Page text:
* * *
This reminds me of a guy I went out with in the very late ’80s. Let’s just call him “Trey” (not his real name, of course). Trey was (and still is) a lawyer, about eight years older than I. He was well-educated, -read, -travelled, and lived in a very well-“appointed” apartment on a tree-lined block in Center City Philadelphia. He was extremely intelligent and had an excellent vocabulary and a strange (in a good way) sense of humor.
One night we were in a dimly lit restaurant, drinking quite a bit of wine. We were getting a bit giddy thanks, in great part, to the wine, but also to the anticipation of doing something we hadn’t yet done (no, I will not spell it out for you). I don’t know what we were discussing. I do know that I said something like, “That guy is such a thief” or “That guy was robbed”. I don’t remember exactly what I said or what the context was. Nonetheless, I used either “thief” or “robber” in my description of a situation. (Let’s just say, for purposes of this story, that I said “thief”.) It didn’t matter. It shouldn’t have mattered. But to Trey, it did.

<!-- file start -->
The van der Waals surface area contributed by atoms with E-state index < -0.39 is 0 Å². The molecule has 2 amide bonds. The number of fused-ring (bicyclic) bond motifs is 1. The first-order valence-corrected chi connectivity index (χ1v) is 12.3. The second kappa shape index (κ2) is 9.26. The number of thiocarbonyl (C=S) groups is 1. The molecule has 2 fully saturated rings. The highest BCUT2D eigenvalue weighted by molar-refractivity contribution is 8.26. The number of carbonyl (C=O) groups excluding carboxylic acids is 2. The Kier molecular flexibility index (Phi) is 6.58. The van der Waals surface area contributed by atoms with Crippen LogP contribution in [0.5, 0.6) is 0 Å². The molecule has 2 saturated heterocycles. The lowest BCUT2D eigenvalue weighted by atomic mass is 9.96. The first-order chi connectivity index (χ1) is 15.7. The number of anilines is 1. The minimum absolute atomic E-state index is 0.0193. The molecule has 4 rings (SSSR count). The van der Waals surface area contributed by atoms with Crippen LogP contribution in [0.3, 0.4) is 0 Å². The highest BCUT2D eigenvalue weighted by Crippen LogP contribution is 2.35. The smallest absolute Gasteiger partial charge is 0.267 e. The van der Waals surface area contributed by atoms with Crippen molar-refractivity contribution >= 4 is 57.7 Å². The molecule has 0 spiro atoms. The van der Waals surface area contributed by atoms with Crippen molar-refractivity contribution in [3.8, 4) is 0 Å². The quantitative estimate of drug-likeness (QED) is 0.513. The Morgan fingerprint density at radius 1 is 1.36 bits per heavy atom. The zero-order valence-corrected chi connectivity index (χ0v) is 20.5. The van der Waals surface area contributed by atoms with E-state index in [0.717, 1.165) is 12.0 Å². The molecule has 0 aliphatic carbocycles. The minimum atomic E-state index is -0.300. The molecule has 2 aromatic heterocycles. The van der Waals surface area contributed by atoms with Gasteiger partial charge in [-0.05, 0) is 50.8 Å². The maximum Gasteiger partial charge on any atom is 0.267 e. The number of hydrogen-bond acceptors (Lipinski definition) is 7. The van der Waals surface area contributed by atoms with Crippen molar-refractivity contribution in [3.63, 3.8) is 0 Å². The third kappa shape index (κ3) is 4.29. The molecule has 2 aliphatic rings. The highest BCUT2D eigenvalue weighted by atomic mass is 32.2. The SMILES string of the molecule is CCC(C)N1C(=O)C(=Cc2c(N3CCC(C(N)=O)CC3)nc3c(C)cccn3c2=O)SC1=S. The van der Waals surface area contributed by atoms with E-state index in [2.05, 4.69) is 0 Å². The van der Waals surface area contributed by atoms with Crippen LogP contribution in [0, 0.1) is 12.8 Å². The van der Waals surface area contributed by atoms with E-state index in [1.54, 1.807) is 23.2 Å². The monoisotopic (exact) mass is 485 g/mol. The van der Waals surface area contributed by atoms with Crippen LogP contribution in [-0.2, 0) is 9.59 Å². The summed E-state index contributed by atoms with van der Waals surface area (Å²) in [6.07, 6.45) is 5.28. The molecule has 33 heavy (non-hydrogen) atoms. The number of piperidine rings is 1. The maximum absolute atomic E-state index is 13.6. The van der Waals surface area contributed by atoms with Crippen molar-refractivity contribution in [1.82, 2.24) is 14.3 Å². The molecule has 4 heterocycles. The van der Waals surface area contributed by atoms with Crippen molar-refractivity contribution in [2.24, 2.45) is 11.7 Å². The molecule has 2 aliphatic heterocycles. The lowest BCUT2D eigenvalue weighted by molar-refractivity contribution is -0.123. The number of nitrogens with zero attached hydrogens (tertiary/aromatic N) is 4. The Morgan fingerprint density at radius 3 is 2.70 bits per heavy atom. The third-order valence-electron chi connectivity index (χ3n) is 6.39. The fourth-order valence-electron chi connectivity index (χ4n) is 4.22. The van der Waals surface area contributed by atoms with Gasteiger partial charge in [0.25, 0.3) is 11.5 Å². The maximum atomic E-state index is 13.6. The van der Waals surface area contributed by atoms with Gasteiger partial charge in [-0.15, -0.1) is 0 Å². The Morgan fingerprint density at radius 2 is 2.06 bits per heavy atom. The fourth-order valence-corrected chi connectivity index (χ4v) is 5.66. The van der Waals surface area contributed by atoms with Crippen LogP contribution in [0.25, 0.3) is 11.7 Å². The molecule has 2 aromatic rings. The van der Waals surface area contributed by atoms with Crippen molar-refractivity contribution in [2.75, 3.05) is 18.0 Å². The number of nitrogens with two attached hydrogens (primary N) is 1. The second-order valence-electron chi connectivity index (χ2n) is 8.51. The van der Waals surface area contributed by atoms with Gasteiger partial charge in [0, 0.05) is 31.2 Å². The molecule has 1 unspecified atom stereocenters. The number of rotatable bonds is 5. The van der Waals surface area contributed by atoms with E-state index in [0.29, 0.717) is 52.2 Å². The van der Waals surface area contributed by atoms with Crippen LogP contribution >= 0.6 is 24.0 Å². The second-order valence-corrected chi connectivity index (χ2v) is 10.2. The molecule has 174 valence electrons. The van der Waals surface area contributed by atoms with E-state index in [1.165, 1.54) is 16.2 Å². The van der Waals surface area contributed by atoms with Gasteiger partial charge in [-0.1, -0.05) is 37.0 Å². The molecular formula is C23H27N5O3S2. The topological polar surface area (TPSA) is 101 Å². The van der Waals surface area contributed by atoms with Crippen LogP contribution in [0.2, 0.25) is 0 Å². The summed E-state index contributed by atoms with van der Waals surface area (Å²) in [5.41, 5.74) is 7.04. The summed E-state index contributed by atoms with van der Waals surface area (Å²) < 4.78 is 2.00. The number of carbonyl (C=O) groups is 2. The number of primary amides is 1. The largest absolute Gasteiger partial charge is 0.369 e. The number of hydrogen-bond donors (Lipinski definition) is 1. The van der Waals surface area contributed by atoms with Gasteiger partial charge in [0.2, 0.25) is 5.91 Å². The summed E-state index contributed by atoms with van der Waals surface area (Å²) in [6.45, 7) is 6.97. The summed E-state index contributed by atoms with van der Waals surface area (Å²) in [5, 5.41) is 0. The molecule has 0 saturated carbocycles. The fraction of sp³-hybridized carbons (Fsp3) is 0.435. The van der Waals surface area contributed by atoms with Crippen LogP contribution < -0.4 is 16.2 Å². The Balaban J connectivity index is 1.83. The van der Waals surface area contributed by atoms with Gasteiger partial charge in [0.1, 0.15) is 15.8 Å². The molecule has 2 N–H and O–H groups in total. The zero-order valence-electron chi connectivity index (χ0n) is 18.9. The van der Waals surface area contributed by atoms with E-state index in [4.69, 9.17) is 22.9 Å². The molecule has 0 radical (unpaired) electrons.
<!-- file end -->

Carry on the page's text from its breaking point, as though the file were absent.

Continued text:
“Well, actually, Jodi,” he said, “technically he isn’t a thief.”
Without pausing to see if I was actually interested (I wasn’t), he continued.
“It’s only thievery if his intention was to escape notice. There’s a difference between thievery, robbery, and burglary. Robbery is the act of unlawfully taking someone else’s property by the use of force or violence. And burglary involves the entering of a building with the intent to commit theft. So you see …”
And his tongue wagged on … and on … but nowhere near mine.
We didn’t wind up “doing” anything later that night, but I almost wish he would have asked for some sort of “action”. Because then I could have responded in kind.
“Now, are you saying you want to ‘make love’, ‘have sex,’ or ‘fuck’? Because technically, Trey, there’s a difference …”